Chia-Seed-benefits.pdf

Chia-Seed-benefits.pdf

Benefits Chia Seed Also known as- Salvia hispanica, California Chia, California Sage, Chia Pet Seed, and Chia Sage. Wh

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Benefits Chia Seed

Also known as- Salvia hispanica, California Chia, California Sage, Chia Pet Seed, and Chia Sage.

When we think of Chia seeds, invariably an image comes to mind of the Chia Pet - a clay figurine with Chia sprouts for hair. However, most of us do not realize that Chia seed is highly nutritious, medicinal, and it has been used for centuries for its beneficial properties. Chia was a staple for Incan, Mayan, and Aztec cultures. "Chia" is even the Mayan word for "strength", and Chia seeds used to be referred to as "Indian Running Food" because they are so energizing. Apache and Aztec warriors sustained themselves by bringing the seeds along while on conquests, Aztecs used Chia as a legal tender, Indians of the southwest depended upon them during long trading expeditions, and they were also used by the Indians and missionaries as a poultice for gunshot wounds and other injuries. Today, Chia seed is being rediscovered and embraced as a "superfood", and it is quickly becoming popular among nutritionists and herbalists alike.



Chia is an excellent source of calcium, magnesium, iron, zinc, boron, niacin.



Contains all essential amino acids



Vitamins B, D & E.



20% protein by weight



More digestible protein than beans, soy or peas.



8.7 times the omega-3 in wild atlantic salmon.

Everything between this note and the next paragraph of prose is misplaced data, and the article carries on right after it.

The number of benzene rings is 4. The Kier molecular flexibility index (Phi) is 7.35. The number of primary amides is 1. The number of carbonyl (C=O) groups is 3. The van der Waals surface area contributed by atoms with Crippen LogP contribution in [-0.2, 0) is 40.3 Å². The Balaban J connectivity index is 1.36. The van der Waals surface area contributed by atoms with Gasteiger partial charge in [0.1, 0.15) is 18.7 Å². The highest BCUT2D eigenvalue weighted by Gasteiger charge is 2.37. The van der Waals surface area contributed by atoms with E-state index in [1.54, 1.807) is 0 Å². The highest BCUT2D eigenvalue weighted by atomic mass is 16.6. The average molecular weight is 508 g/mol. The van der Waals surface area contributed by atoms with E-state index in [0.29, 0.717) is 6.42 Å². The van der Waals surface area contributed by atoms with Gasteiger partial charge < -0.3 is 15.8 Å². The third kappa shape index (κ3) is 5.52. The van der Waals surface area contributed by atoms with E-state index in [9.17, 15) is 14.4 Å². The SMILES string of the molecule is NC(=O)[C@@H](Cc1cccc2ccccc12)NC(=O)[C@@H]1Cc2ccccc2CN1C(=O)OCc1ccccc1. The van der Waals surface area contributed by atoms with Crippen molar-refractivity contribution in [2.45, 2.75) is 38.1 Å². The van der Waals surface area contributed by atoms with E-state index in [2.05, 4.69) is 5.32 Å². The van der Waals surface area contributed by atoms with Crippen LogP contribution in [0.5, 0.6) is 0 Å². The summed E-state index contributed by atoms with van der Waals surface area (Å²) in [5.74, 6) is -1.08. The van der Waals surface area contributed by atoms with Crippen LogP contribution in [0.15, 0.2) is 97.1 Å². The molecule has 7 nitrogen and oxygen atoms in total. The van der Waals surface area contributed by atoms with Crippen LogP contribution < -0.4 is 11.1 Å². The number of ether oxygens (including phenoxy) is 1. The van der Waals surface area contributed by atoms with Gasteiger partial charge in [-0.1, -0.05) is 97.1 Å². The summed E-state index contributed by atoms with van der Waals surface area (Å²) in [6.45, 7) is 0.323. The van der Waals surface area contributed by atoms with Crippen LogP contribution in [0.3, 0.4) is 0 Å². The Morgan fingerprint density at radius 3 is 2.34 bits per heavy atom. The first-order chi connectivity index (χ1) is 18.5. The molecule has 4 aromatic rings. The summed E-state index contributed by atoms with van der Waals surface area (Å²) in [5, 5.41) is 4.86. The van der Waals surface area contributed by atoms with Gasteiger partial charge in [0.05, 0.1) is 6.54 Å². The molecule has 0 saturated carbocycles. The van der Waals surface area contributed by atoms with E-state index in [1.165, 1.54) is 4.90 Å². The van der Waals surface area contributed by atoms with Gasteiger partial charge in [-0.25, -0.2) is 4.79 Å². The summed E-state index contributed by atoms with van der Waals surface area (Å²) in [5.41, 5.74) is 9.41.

5.4 times the calcium in 2% milk.



2.7 times more iron than raw spinach.



More antioxidants than blueberries.



Mucin - reduces inflammation in digestive tract.

Chia seed contains large amounts of B vitamins and calcium. In roughly two ounces of chia (100 grams), there are 600 milligrams of calcium, contrasted with 120 milligrams of calcium in the same amount of milk. That's five times as much calcium than milk!

Chia also contains boron, which is needed for bones. With much of the nation's soil boron depleted, we simply are not getting enough boron in our daily diets. Boron is needed to aid the metabolism of calcium, magnesium, manganese, and phosphorus in bones and for muscle growth. Boron also can increase the levels of natural estrogen.

Benefits of Chia Seeds

Omega-3 Acids Chia seed has higher levels of alpha-linolenic acid (ALA) than flax seed. ALA is an essential acid because it is not produced by the body. In fact, chia seeds have the highest known whole-food source levels of Omega-3 acids, as measured by percent of weight. These oils, unsaturated fatty acids, are the essential oils your body needs to help emulsify and absorb the fat soluble vitamins, A, D, E, & K. When there are rich amounts of linoleic acid sufficiently supplied to the body through diet, linoleic and arachidonic acids can be synthesized from linoleic acid. Unsaturated fatty acids are essential for normal glandular activity, especially of the adrenal glands and the thyroid glad. They nourish the skin cells and are essential for healthy mucus membranes and nerves. The unsaturated fatty acids function in the body by cooperating with vitamin D in making calcium available to the tissues, assisting in the assimilation of phosphorus, and stimulating the conversion of carotene into vitamin A. Fatty acids are related to normal functioning of the reproductive system. Chia seeds contain beneficial long-chain triglycerides (LCT) in the right proportion to reduce cholesterol on arterial walls.

Antioxidants

Chia is a great natural source of antioxidants, including chlorogenic acid, caffeic acid, myricetin, quercetin and flavonols.

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Low In Sodium and Cholesterol-Free Chia contains less than half the sodium of flax seed, per serving. This is important to those with high blood pressure and concerned about sodium intake. As a plant-based source of Omega-3, Chia is cholesterol-fre